Painters [*/ ) Love and fantasy go hand in hand | Marc Chagall / Bella Rosenfeld Chagall

Over2Bthe2BTown252C2B19132B 2BMarc2BChagall

Marc Chagall, Over the Town, 1918

Over the Town shows Chagall and his wife, Bella Rosenfeld Chagall, flying above Vitebsk,
 which is a small town where he grew up. Over the Town is a celebration of their love and
 how they became unified as a couple once married.
That’s how Chagall’s fiance, Bella Goldenberg, remembered the elation of their engagement:
“I suddenly felt as if we were taking off. You too were poised on one leg, as if the little 
room could no longer contain you. You soar up to the ceiling. Your head turned down 
to me, and turned mine up to you… We flew over fields of flowers, shuttered houses,
 roofs, yards, churches.”
Marc and Bella Chagall, 1920
They fell for each other in 1909 in Saint Petersburg. Bella Rosenfeld, who was a
19-years-old daughter of a wealthy Russian jeweller, and Marc, seven years her
senior, a painter still attending an art school.
They both said it was love at the first sight. Bella, who was to become
a talented writer, described how Marc looked on their first encounter:
“When you did catch a glimpse of his eyes, they were as blue as if they’d fallen 
straight out of the sky. They were strange eyes … long, almond-shaped … 
and each seemed to sail along by itself, like a little boat.”
Marc Chagall, The Promenade, 1918
Marc Chagall wrote about this meeting in My Life, his autobiography:
“Her silence is mine, her eyes mine. It is as if she knows everything about 
my childhood, my present, my future, as if she can see right through me.”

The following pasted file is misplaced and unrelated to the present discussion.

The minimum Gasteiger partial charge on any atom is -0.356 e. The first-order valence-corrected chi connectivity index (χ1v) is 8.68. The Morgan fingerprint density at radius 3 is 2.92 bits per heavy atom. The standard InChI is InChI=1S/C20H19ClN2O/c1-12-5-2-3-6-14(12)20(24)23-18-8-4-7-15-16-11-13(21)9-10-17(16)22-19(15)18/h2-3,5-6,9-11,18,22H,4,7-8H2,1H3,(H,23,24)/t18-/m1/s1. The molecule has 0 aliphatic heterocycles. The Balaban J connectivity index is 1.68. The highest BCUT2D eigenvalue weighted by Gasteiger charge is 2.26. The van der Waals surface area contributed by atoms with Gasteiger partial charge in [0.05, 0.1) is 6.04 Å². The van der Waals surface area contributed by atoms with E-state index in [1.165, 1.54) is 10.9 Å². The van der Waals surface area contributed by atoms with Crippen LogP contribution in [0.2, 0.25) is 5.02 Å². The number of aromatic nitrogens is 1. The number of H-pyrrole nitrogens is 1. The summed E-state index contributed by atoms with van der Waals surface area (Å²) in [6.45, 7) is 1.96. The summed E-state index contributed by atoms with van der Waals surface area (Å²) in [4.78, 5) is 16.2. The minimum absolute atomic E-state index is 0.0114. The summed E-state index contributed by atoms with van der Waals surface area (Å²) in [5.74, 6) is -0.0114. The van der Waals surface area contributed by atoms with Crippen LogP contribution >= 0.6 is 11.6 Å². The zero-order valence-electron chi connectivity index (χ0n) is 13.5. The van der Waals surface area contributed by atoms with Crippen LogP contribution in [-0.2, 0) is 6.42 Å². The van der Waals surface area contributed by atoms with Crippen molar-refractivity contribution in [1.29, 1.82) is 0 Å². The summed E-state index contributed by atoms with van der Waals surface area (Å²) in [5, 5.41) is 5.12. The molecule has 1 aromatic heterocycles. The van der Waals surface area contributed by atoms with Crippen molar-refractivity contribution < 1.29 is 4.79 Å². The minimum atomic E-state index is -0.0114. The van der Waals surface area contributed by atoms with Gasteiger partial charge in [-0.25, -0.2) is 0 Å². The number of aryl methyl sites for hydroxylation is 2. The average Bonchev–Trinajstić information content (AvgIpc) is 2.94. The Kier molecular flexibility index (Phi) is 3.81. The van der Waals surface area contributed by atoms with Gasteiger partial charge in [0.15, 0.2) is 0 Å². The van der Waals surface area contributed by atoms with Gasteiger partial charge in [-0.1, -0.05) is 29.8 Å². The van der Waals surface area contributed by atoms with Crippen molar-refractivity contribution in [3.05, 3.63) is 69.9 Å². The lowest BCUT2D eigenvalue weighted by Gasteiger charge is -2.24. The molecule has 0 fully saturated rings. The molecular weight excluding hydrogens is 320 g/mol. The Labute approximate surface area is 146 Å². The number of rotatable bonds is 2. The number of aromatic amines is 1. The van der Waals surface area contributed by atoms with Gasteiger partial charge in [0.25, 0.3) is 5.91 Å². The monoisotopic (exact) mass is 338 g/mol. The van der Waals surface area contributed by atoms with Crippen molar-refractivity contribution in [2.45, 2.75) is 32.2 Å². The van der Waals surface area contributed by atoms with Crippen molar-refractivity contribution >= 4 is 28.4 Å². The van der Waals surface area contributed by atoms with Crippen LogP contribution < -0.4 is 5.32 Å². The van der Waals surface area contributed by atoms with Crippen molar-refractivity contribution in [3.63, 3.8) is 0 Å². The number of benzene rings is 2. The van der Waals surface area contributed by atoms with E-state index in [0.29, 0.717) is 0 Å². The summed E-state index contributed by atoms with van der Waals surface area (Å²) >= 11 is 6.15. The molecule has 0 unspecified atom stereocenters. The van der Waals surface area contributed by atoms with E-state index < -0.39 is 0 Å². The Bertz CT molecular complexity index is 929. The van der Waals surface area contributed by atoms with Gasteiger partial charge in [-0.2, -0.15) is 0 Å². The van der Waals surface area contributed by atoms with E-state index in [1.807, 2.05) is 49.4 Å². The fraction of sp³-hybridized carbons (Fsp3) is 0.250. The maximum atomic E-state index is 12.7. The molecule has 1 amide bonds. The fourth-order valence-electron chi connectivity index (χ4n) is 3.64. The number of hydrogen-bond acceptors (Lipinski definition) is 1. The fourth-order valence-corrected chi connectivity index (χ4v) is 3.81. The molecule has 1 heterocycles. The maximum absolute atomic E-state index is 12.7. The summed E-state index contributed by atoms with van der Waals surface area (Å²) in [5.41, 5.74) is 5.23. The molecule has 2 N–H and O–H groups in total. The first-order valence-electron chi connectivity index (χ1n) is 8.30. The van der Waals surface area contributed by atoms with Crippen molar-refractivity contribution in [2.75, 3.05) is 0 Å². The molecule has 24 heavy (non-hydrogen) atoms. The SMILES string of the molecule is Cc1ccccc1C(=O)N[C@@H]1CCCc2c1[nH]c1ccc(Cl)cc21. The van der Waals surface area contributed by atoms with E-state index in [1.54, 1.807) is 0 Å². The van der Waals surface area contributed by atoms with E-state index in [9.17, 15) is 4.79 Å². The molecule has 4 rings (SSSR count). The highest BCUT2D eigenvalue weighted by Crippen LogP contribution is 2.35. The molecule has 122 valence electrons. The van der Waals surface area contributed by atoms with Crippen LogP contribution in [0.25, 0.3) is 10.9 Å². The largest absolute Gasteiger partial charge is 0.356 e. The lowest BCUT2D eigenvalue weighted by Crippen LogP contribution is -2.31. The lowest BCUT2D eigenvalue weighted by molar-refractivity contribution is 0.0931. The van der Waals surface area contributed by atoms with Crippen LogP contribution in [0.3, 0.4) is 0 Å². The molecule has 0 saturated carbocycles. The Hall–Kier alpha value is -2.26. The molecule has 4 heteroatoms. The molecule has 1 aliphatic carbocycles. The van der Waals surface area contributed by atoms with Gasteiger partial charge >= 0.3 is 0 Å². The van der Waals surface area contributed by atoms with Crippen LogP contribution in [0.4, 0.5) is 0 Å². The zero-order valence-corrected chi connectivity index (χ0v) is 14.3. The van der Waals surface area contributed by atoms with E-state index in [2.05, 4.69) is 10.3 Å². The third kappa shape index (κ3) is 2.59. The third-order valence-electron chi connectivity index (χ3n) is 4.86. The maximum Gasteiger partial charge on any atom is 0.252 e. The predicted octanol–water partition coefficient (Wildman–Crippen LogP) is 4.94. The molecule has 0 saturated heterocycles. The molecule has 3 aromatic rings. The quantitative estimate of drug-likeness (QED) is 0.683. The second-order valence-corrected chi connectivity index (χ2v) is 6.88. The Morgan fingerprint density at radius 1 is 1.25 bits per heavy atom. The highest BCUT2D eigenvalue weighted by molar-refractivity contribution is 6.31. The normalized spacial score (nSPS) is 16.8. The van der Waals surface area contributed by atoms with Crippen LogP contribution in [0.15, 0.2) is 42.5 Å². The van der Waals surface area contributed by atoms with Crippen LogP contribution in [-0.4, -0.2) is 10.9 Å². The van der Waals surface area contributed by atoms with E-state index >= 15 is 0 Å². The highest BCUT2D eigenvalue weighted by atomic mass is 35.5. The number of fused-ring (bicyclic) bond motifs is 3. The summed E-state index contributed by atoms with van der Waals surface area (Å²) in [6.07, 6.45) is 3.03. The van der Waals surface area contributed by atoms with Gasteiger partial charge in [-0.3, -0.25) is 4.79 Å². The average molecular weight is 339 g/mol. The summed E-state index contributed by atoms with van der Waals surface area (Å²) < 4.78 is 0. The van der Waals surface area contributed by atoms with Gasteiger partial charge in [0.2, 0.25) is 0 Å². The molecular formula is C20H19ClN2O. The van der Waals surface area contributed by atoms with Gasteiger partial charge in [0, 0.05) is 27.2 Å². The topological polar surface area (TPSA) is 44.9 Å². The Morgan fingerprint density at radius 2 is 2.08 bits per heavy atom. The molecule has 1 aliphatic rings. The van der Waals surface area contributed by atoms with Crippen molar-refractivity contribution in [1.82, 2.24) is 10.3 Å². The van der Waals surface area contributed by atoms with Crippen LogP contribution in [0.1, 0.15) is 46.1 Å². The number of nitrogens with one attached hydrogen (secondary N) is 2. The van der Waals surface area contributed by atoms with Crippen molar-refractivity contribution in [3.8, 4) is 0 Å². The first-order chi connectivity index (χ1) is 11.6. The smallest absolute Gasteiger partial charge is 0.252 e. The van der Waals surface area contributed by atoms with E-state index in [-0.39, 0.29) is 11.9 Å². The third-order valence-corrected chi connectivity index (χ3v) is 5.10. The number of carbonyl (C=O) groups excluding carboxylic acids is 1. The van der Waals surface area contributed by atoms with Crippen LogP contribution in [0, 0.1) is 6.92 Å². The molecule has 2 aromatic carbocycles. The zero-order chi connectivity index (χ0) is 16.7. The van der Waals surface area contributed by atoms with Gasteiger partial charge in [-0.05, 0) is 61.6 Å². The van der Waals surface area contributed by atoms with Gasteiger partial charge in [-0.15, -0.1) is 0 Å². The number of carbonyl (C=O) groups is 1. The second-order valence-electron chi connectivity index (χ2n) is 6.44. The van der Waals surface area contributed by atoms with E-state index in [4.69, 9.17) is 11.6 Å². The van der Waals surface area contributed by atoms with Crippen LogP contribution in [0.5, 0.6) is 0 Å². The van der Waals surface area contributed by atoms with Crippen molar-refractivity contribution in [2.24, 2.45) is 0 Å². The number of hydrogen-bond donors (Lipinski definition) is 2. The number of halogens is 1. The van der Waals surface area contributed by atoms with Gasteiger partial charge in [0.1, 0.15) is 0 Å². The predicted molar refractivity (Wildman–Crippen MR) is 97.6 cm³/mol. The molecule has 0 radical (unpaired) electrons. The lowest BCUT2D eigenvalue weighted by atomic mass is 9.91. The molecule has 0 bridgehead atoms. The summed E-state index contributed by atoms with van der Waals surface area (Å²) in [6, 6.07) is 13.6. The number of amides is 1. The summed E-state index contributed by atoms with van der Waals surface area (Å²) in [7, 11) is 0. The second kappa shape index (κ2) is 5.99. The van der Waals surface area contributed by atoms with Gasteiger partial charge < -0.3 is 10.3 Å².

Marc Chagall, Study for ‘The Birthday’, 1915


Marc Chagall, Birthday. 1915


In 1911, Marc left for Paris to study art from the leading artists of his day leaving Bella
in Russia. However, he didn’t speak French and the beginnings were very tough as he


“felt like fleeing back to Russia, as he daydreamed while he painted, about the riches 
of Russian folklore, his Hasidic experiences, his family, and especially Bella”.


He stayed in Paris until 1914 when he couldn’t last any longer without his fiancée,
who was still in Vitebsk. He thought about her day and night, writes Baal-Teshuva,
the artist’s biographer. Chagall, afraid of losing Bella, accepted an invitation from an
art dealer in Berlin to exhibit his work because he wanted to later continue on to
Belarus and marry Bella, and then return with her to Paris.


Marc Chagall and his wife Bella Rosenfeld in his workshop in Paris, 1926

The next challenge was to convince Bella’s parents that he would be a suitable husband
 for their daughter. He had to demonstrate that despite being just a painter from a poor
family he would be able to support her. They married in 1915 and Bella quickly
became Marc’s primary muse who featured on his canvases for the rest of his life.
In 1916 they had a daughter Ida but that didn’t stop Bella to begin acting as her
husband’s  manager. After the end of the WWI, they moved to France where
Chagall could spread his painterly wings.

André Kertész, Marc and Bella Chagall, Paris, 1929                              André Kertész, Marc Chagall, wife Bella, and daughter Ida
The years passed and the second world war broke out. With the help of their daughter,
 the Chagalls escaped to the States. Yet, suddenly, Bella died. She had a virus infection,
which was not treated due to the wartime shortage of medicines. The grieving Chagall
stopped all work for many months, and when he began again, his first pictures were
concerned with preserving Bella’s memory. Moreover, he kept her notebook which
he kept on illustrating for the next 20 years! He filled the blank pages with movingly
colourful portraits of them both together.
Marc Chagall, Le Baiser Or Les Amoureux En Bleu, 1930
“Love and fantasy go hand in hand.”

 Marc Chagall


Leave a Reply

Your email address will not be published. Required fields are marked *